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Re: [Public WebGL] typed arrays + edge cases



On 2/4/2010 1:42 PM, Oliver Hunt wrote:
Well, like I said, it buys us the ability to more efficiently reason about the object. For our implementation at least, it's a big performance boost if for each access, we know ahead of time what the type will be. It lets us generate much more efficient code, without inserting tests and branches along the way. In addition, making these inextensible makes it easier for developers to track down wrong behaviour, such as out of bounds access. The focus of these types is native type interoperability and performance; I don't think we should ignore any potential performance boost, especially when it's one that only affects the form some code takes, rather than making it possible/impossible to do something.
In our implementation it would be a slow down :D -- But realistically i don't see how it interferes with your ability to reason about the type -- if we assume similar behaviour to array-likes in the DOM then all array indexed access is either in bounds so will be a normal lookup, or out of bounds so will be undefined. Writes beyond the length of the array have no effect (because length is immutable).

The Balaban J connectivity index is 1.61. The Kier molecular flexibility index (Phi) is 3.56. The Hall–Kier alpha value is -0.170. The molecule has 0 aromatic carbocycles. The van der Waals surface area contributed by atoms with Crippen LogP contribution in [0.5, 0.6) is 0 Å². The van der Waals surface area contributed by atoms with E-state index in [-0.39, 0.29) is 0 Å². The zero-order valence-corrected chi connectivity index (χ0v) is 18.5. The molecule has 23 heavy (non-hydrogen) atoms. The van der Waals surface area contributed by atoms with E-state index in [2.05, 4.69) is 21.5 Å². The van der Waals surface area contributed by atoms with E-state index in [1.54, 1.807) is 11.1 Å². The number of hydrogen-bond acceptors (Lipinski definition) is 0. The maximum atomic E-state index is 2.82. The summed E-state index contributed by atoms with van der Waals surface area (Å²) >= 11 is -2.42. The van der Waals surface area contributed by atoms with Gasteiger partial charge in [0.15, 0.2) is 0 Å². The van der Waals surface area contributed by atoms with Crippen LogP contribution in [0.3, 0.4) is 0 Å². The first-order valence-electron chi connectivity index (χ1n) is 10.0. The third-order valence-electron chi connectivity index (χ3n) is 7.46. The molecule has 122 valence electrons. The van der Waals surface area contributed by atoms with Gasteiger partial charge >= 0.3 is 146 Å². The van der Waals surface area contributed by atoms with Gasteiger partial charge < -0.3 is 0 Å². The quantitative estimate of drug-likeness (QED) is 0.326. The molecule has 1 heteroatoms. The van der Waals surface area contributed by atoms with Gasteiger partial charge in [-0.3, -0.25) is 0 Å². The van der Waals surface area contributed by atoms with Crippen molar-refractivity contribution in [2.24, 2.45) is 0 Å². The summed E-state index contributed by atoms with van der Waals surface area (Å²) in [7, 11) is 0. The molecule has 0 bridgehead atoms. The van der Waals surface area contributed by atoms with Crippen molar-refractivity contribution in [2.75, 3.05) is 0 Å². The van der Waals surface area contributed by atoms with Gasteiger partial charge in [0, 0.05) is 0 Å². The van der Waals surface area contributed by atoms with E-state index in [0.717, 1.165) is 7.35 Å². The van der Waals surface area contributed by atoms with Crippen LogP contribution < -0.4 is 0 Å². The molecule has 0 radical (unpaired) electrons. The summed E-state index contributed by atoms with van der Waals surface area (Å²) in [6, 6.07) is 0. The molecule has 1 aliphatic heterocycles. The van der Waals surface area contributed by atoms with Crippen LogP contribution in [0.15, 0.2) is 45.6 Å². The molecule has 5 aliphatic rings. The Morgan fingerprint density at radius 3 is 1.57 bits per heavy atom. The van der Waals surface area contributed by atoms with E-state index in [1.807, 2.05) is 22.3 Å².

Ok, so this is different than what I thought Chris was proposing -- that we actually accept out of bounds access. Having the dom-like behaviour seems fine.


This means the only form of access that you're left with are non-array-index property names which you have to be able to handle anyway, and i would assume that that isn't going to be hot code in the same way indexing is.

If you could actually explain why making the object is inextensible is a guaranteed performance improvement beyond details of your specific implementation i would be welcome to hear it, but in all honesty the cost of having to explain "these arrays behave differently from every other object" for an unclear, browser dependent perf improvement seems far greater than a specific browser saying "for optimal performance in<insert browser name here>, it may be beneficial to call Object.preventExtensions on the array)"

Yeah, the main issue I had was with out of bounds indexed array access. The other stuff isn't as bad. So, ok:


- length is read-only;
- reads out of the range of 0..length-1 result in undefined;
- sets outside of that same range are ignored;
- and non-numeric properties work like normal object properties.

That look right?

    - Vlad

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